Monday, February 5, 2018

1/1200 fleets and more rules

I have completed one of the projects I set for 2018.   Once I had received the 1/1200 ship counters from Tiny Tin Troops I set to work with the graphics program to reduce the images I found on the internet and those I had from the Roman Seas ship sets.   I had previously seen someone reduce the Roman Seas ships to 1/650 scale on the Miniatures Page Galley forum.   While they looked good trying to do 3 dimensional ships in 1/1200 would have been extremely difficult.   My original intent was to reduce them to fit on the counters and use the oars as a stabilizers.   I did do one ship that way and found that I did not need to use the oars to stabilize the ship images.   This saved a lot of time and I was able to complete everything in about a week.   The following are pictures of the different fleets that ate made by Tiny Tin Troops.   Three of the sets are for actual battles while the other three consist of two sets for the 1st Punic War and one for Greeks vs Persians.

 The combined Carthaginian fleets from the two Punic War sets.  Triremes in the back, fives in the middle and fours in the front.  63 ships in all
 The Persian fleet  36 triremes and 12 pentakonters.   The Greek fleet has the same number of ships.
 The combined Macedonian fleet.   This has ships from the battles of Chios and Cypriot Salamias.   The large ship in the front is a 12.  The one with the red sail is a 10.   The rest of the fleet ranges from 8's on down to Lembis.  67 ships total.  While there is no recorded instance of a 12 being used in combat there are records of larger ships ranging up to 16 and 20 that were capable of combat.  The ships with the sails in the background are Hemiolas.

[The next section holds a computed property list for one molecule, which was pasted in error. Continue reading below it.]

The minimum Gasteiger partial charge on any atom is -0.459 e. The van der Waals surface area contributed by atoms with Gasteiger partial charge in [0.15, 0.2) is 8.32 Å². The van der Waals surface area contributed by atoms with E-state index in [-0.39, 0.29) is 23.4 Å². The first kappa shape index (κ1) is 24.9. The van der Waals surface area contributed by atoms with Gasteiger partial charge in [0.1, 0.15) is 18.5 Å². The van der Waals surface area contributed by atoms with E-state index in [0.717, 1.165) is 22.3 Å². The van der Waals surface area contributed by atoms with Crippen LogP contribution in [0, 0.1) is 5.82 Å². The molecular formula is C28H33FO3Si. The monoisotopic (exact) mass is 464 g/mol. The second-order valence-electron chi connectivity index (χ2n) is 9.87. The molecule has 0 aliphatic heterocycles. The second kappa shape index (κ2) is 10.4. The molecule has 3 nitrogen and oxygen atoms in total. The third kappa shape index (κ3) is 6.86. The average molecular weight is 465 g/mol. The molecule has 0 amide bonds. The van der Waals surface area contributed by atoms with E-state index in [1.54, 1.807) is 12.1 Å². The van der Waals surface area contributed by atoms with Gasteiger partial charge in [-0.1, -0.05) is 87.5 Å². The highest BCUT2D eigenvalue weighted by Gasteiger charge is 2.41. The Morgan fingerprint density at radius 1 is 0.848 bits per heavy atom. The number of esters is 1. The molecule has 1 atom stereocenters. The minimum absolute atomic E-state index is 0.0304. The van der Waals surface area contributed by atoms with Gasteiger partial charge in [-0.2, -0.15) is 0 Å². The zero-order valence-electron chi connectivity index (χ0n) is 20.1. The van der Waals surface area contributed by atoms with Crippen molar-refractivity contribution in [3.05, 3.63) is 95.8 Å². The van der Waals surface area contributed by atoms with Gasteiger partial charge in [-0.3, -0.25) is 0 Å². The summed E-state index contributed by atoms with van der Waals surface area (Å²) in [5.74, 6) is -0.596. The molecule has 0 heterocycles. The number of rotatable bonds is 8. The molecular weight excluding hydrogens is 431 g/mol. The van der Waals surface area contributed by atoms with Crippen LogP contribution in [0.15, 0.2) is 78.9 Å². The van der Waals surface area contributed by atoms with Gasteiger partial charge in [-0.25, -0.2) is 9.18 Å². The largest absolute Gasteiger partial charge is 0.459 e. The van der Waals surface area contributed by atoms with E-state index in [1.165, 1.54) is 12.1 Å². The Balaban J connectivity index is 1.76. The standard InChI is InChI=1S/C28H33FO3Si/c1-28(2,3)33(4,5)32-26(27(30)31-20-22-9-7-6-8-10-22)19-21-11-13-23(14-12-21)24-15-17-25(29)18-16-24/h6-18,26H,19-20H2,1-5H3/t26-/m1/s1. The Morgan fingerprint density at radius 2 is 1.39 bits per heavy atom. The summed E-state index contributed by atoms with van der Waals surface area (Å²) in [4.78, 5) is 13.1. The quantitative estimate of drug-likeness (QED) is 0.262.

The fleet for Rhodes and Pergamum.  This has a 9 and some 7's and 6's that are not recorded as being at the battle of Chios or used by either of the two kingdoms, though they do allow for some interesting what ifs.  The ones with the sails are Triemiolas.  This is the smallest fleet with 24 ships.  I may transfer the ships larger than a five to the Macedonian fleet
 The combined Roman fleet.  This is the two Punic wars sets and the Actium set.  Thee is a seven and some sixes in the front, then 5's with another 6 mixed in, 4's, triremes, Liburnians, and Lembis.  Those with the flags are the 5's with the corvus.   88 ships
Finally the combined Ptolemy fleets from Cypriot Salamias and Actium.  From left to right in front two 10's, two 8's, a 9, and a 6.   Behind them are fives and fours with nothing smaller.   49 ships

The total number of ships is 386 which is probably the same amount in British pounds that I would have to pay for ships and postage if I ordered from Navwar.

Since my previous post on Ancient naval rules I have been sent several sets and notified of others that I did not mention in previous posts.   These are Ram Speed   (I am aware of another set with the same name) Ramming Speed, Greeks at Sea, and Trireme Ancient Naval rules (also other rules with the name Trireme).  These are all better suited to squadron level actions with most concentrating on the earlier Trireme period.   Greeks at Sea does include 7's and 10's along with penteconters through 5.s, but is missing about half the different ship types.  We are planning on fighting the battle of Chios at the South Bay Game Club meeting in March and I may also run it at the Miniature Wargaming Society meeting in February.

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